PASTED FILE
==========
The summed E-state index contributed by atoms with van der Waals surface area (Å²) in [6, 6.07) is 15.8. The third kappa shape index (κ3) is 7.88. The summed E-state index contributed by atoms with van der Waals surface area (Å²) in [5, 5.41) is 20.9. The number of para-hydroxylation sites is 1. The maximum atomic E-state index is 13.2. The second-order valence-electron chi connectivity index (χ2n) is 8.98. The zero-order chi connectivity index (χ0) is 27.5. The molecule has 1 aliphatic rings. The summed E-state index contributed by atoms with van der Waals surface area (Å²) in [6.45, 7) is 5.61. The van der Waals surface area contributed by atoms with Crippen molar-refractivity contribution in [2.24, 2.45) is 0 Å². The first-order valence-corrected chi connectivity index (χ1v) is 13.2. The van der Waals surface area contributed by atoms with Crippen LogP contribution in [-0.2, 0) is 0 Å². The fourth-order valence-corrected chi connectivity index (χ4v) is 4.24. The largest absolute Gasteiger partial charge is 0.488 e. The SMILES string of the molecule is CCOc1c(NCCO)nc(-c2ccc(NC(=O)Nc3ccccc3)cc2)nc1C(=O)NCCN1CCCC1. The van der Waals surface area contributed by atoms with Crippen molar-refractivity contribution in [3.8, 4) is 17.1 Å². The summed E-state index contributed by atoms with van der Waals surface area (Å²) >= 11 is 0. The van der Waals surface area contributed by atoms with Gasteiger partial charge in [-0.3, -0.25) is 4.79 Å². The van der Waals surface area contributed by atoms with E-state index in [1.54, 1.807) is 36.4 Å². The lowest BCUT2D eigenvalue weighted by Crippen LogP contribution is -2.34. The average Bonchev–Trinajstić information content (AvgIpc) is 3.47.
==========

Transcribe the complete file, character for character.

The summed E-state index contributed by atoms with van der Waals surface area (Å²) in [6, 6.07) is 15.8. The third kappa shape index (κ3) is 7.88. The summed E-state index contributed by atoms with van der Waals surface area (Å²) in [5, 5.41) is 20.9. The number of para-hydroxylation sites is 1. The maximum atomic E-state index is 13.2. The second-order valence-electron chi connectivity index (χ2n) is 8.98. The zero-order chi connectivity index (χ0) is 27.5. The molecule has 1 aliphatic rings. The summed E-state index contributed by atoms with van der Waals surface area (Å²) in [6.45, 7) is 5.61. The van der Waals surface area contributed by atoms with Crippen molar-refractivity contribution in [2.24, 2.45) is 0 Å². The first-order valence-corrected chi connectivity index (χ1v) is 13.2. The van der Waals surface area contributed by atoms with Crippen LogP contribution in [-0.2, 0) is 0 Å². The fourth-order valence-corrected chi connectivity index (χ4v) is 4.24. The largest absolute Gasteiger partial charge is 0.488 e. The SMILES string of the molecule is CCOc1c(NCCO)nc(-c2ccc(NC(=O)Nc3ccccc3)cc2)nc1C(=O)NCCN1CCCC1. The van der Waals surface area contributed by atoms with Crippen molar-refractivity contribution in [3.8, 4) is 17.1 Å². The summed E-state index contributed by atoms with van der Waals surface area (Å²) >= 11 is 0. The van der Waals surface area contributed by atoms with Gasteiger partial charge in [-0.3, -0.25) is 4.79 Å². The van der Waals surface area contributed by atoms with E-state index in [1.54, 1.807) is 36.4 Å². The lowest BCUT2D eigenvalue weighted by Crippen LogP contribution is -2.34. The average Bonchev–Trinajstić information content (AvgIpc) is 3.47.